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  • Daytona Speedway Renovation: “Daytona Rising”

    Energy Air

    After an intense two years, our team is wrapping up construction of the HVAC scope of work for what is referred to as a “$400 million reimagining of an American icon” – the Grandstand Replacement at Daytona International Speedway.

    Daytona Rising

    Dubbed “Daytona Rising,” the completed project boasts five expanded and redesigned entrances, or “injectors,” that lead fans to a series of escalators and elevators to three different concourse levels along the nearly mile-long front stretch, each with “neighborhood” social areas along the way.

    Energy Air was contracted with Barton Malow in July 2013. The mechanical system installed includes one of the largest VRF, or variable refrigerant flow, systems in the country. This technology makes it possible to give different areas heating or cooling control. Rooms with unused climate controls can be switched off entirely, resulting in exceptional comfort and efficiency.

    In the two-plus years working on the project, Energy Air utilized 88,715 man-hours of labor. Safety was paramount, and 5 percent of those man-hours were expended on safety orientations, safety meetings, task safety analysis and documentation, plus a full-time safety manager who was brought on board once we reached 40 workers on site.

    Many innovative methods were used for this project, which included two years of intensive BIM coordination. Each of the concourse levels has numerous individual “buildings” that were designed and constructed to withstand hurricane-rated winds.  Most of the walls for these buildings were built offsite, and as such, any penetrations were coordinated through the use of the BIM process to facilitate installation in the field. This project also won a global BIM award for the best sport and recreation project in 2015 for the use of BIM to “innovatively plan and manage layout, project logistics and supply chain management.”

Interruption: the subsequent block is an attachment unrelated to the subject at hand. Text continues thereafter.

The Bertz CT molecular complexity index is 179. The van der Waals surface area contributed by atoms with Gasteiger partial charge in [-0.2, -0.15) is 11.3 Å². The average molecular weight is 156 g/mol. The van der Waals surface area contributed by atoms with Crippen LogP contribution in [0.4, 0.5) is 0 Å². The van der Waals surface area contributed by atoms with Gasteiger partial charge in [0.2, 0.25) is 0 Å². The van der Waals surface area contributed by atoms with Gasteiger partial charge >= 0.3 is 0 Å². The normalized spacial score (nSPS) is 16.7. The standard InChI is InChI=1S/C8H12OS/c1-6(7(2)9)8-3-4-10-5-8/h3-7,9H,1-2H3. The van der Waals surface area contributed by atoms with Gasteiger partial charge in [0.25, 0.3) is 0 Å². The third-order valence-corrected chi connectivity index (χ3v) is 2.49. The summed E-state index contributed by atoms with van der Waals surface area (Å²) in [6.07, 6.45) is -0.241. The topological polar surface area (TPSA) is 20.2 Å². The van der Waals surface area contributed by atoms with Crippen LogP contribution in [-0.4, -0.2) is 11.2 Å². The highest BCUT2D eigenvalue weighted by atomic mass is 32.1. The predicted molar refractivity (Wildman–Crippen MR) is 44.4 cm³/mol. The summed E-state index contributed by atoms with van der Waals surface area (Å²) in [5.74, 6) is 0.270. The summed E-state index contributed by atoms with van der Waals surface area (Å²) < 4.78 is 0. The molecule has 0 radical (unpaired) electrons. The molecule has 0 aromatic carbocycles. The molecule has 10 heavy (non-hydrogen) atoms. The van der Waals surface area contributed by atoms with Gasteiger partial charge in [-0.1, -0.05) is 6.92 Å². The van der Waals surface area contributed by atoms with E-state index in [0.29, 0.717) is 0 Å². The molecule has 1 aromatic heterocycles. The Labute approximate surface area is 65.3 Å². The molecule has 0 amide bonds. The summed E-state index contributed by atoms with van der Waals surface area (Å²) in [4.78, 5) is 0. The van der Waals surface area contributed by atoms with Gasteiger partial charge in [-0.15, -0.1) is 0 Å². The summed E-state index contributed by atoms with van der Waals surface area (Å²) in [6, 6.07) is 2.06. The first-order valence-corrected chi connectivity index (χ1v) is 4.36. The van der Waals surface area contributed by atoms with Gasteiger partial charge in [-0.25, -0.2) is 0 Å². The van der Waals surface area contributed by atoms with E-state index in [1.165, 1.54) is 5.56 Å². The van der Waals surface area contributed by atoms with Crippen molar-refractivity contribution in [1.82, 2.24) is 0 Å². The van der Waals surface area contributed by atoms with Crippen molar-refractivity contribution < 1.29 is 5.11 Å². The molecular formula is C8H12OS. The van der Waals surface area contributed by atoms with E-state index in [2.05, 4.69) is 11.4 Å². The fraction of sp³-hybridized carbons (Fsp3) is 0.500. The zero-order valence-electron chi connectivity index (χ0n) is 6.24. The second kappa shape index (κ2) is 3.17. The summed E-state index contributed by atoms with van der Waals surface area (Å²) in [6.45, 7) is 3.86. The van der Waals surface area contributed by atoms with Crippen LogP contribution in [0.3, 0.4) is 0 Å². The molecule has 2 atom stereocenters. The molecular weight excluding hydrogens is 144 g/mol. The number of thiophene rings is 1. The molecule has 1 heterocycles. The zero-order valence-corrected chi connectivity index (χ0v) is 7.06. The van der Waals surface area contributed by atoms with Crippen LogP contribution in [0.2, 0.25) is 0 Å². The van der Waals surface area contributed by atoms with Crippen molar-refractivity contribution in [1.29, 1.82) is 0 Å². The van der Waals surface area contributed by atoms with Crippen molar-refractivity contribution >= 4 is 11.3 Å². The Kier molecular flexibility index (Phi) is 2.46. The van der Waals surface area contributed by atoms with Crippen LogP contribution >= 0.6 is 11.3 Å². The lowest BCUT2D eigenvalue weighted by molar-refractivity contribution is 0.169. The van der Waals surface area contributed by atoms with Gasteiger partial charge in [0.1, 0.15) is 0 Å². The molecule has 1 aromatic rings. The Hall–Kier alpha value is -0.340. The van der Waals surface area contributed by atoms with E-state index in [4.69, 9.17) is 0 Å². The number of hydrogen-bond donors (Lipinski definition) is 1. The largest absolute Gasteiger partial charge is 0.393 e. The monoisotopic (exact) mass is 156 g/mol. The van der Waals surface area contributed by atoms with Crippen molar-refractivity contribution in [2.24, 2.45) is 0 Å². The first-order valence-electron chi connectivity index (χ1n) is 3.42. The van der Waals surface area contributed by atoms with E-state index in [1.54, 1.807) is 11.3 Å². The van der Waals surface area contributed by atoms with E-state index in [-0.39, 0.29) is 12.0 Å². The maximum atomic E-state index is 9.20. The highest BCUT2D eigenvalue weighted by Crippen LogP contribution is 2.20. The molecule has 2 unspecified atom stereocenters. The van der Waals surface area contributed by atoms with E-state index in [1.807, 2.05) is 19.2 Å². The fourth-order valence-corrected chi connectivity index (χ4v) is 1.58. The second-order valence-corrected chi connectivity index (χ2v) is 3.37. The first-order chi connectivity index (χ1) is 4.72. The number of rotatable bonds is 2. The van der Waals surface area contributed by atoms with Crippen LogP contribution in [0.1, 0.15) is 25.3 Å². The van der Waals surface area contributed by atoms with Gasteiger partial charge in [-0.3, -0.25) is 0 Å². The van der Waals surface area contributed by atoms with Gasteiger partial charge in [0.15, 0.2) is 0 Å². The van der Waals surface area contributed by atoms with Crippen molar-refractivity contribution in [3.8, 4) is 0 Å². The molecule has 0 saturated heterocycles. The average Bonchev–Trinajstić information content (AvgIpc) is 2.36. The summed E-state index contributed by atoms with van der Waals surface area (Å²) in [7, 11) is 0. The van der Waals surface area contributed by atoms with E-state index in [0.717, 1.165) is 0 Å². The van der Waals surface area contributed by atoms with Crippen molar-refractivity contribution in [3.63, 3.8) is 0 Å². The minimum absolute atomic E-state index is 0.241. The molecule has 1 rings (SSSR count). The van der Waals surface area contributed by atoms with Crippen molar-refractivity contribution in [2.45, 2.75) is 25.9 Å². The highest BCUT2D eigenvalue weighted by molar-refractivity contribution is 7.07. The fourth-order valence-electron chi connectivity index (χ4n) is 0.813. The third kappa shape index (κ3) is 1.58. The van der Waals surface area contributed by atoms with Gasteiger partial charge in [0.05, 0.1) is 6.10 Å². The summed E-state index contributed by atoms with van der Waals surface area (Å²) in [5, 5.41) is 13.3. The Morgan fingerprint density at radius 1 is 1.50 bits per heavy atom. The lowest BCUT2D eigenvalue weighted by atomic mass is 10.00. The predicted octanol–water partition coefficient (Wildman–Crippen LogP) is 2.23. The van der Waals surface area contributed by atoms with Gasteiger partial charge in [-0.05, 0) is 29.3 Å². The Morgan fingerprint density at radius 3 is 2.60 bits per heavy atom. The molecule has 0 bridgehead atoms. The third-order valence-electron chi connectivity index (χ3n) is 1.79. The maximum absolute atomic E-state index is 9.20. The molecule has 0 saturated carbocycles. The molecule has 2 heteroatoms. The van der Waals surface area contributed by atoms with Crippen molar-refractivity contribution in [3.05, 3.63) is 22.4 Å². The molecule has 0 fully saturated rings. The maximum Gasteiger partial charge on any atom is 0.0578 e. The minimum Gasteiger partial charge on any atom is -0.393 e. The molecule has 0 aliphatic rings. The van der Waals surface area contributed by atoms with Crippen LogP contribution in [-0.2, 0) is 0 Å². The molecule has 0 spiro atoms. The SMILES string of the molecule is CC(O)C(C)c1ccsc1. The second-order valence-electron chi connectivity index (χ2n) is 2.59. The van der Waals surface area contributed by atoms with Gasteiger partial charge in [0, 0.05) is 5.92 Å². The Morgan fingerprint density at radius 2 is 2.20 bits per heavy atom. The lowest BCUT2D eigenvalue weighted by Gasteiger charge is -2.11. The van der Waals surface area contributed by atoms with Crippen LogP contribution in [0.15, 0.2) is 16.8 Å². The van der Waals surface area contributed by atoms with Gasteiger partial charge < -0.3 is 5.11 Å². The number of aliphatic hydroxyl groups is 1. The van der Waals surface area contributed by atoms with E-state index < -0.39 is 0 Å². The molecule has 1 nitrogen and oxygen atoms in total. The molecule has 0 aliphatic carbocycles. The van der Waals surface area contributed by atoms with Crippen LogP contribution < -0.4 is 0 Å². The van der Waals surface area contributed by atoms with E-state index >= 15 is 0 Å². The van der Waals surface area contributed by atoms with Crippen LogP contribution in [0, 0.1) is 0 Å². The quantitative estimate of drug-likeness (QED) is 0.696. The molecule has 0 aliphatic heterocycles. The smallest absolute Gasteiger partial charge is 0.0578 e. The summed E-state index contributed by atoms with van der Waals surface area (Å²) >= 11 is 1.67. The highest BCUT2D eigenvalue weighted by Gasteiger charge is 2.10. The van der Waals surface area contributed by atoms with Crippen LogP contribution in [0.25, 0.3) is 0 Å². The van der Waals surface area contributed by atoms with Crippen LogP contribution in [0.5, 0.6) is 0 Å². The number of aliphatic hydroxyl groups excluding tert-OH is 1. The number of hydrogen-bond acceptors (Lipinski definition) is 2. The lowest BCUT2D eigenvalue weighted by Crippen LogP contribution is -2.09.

After the July 2015 races, Energy Air’s manpower peaked at 60 people working two shifts to stay on schedule. Upon final inspection on January 6, 2016, we had installed more than 900 pieces of equipment, 1.5 miles of chilled water piping and 3.5 miles of VRF copper refrigerant suction and liquid piping.

    The three concourses with mile-long front stretches posed many logistical challenges throughout construction. With all subcontractors responsible for their own hoisting (no buck hoist or elevators, just the stairs), it was not unusual to have as many as twenty cranes on site at any given time.

    Numerous changes throughout the course of the project further increased its complexity. Energy Air mobilized and demobilized numerous times due to race activities, and in some cases personnel was on standby 24 hours a day during racing events.

    NASCAR’s most famous speedway now greets fans with 101,500 permanent, wider and more comfortable seats, twice as many restrooms, three times as many concession stands and more than 60 luxury suites with track side views.

    See below for a list of all mechanical equipment installed:

    • Two 300 ton air cooled York chillers connected to 1.5 miles of chilled water piping
    • Two 75 ton Trane chilled water dedicated outside air units
    • One 126 ton Trane CHW air handler for main commissary
    • Three Aaon packaged make up air units totaling 44 tons
    • Two Aaon chilled water make up air units @12 tons each
    • Ten Trane chilled water air handlers sized 8 to 13 tons
    • Fifteen Trane packaged roof top units sized 2 to 28 tons
    • Forty five Trane VAV boxes
    • Eighty Trane chilled water fan coil units
    • Sixty four Mitsubishi split A/C systems
    • Six Trane split A/C systems
    • Two 7 ton Schneider Uniflair split DX computer room A/C units
    • Ninety seven Trane (Ingersoll Rand) VRF fan coil units @ 6 or 8 tons each connected to 24 banks of Trane (Ingersoll Rand) VRF condenser via 3.5 MILES of copper refrigerant suction and liquid piping
    • Thirty seven Greenheck gravity ventilators
    • Eight electric unit heaters
    • Forty seven Gree PTAC units either 1 or 1.5 tons each
    • Twenty four Greenheck kitchen exhaust fans
    • Two hundred fifty three various Greenheck exhaust and supply fans
    • Thirty six electric duct heaters
    • One hundred sixteen Greenheck louvers in five different colors
    • Forty Captive Air kitchen exhaust hoods
    • Forty five Big Ass Fans, 8 to 16’ in diameter furnished by the Owner
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